By Bill Cunnigham
In the wake of Black History Month, it is not only important that we discuss the prominent African Americans but also the “unknown’ African Americans that have helped paved the way for others to succeed today, like Retired Lieutenant John White who was one of the first black Police Officers on the Savannah Police Department.
By caring that heavy burden of being one of the first
African Americans, Lieutenant John White, who was one of the “First Nine Black
Officers” to be employed by the Savannah Police Department in 1947. HIS ACT AND STRUGGLES paved the way for so
many other blacks both male and female.
interview in February 17, 2010, with Savannah Morning News, “Lt. White
reflected on his days patrolling a city where the color of one’s skin dictated
what level of justice one would apply”.
(photo by Savannah Morning News)
In Atlanta, Georgia, Claude Dixon, one of the first eight black police officers appointed to serve in 1948 said, “When we took our oath, all of us had to stand up there and say, -“I do solemnly swear as nigger policemen that I will uphold the segregation laws of the City of Atlanta.”
(photo by unknown)
Said statement was countered by Former Police Chief Herbert Jenkins of Atlanta, who stated the following: “Black police officers were not required to take an oath any different from that of the white officers”.
However, did you know that black police officers throughout the country were not allowed to arrest white no matter what crime thy committed? The officers had to hold the white criminal until a white officer arrived to make the arrest. This continued until the 1960s. Savannah is one of the oldest black community and through the hardships of slavery, “Jim Crow Laws” and the fight for civil rights, “colored people” as they referred as at that time, founded their own churches, schools and communities in the City of Savannah.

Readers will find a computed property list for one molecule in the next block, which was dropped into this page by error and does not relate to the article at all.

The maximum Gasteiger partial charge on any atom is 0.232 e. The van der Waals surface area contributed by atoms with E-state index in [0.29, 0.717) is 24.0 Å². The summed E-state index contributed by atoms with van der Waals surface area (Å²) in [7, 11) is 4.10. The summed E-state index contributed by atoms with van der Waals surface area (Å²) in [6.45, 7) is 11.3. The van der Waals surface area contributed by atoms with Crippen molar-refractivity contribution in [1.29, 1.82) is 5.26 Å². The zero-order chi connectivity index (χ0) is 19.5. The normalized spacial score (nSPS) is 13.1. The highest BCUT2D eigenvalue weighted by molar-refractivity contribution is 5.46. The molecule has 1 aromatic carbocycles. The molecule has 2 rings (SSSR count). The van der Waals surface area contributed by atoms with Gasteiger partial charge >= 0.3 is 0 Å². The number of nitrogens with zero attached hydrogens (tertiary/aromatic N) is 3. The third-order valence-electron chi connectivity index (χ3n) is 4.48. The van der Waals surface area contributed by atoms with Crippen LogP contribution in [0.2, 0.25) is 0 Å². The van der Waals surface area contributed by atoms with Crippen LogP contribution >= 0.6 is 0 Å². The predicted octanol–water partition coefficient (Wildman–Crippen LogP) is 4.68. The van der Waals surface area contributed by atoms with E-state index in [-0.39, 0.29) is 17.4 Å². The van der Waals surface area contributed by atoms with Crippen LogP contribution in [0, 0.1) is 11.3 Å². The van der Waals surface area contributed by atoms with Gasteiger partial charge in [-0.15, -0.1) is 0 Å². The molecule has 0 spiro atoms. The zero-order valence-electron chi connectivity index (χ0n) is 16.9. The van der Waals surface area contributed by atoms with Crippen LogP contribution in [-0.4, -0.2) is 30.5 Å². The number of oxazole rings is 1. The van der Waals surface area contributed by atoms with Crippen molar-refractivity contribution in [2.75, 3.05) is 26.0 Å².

As I mentioned above, Lt. White is one of the original nine officers hired by the Savannah Georgia Police department, and is now the last surviving member of the “Original Nine” who still resides in the City of Savannah. I’ve had the pleasure of meeting him and the opportunity to talk with him about his experiences on the Police Department Lt. White explained to me that when he was hired, he was trained in secret, once the training was completed and he was sworn, it was stipulated that the black officers were forbidden to arrest any white criminals.
He further explained the hardships he encountered as a black officer in this city during the 1950s. He recalled the fact that all white officers had patrol vehicles while the black officers had to walk even during the cold winter.
Lt. White shared with me a particular experience when two white police officers had to give him a ride to headquarters and once he was out of the vehicle, the vehicle was taken to have the inside of it cleaned out because he had been in it. The gut wrenching feeling he experienced at that particular moment cannot be described, He said, these were officers he knew, officers he worked with and smiled at him, laughed and joked with him but felt he was dirty and not fit to sit in back of their patrol car, merely because of the color of his skin.
(photo by Savannah Morning News)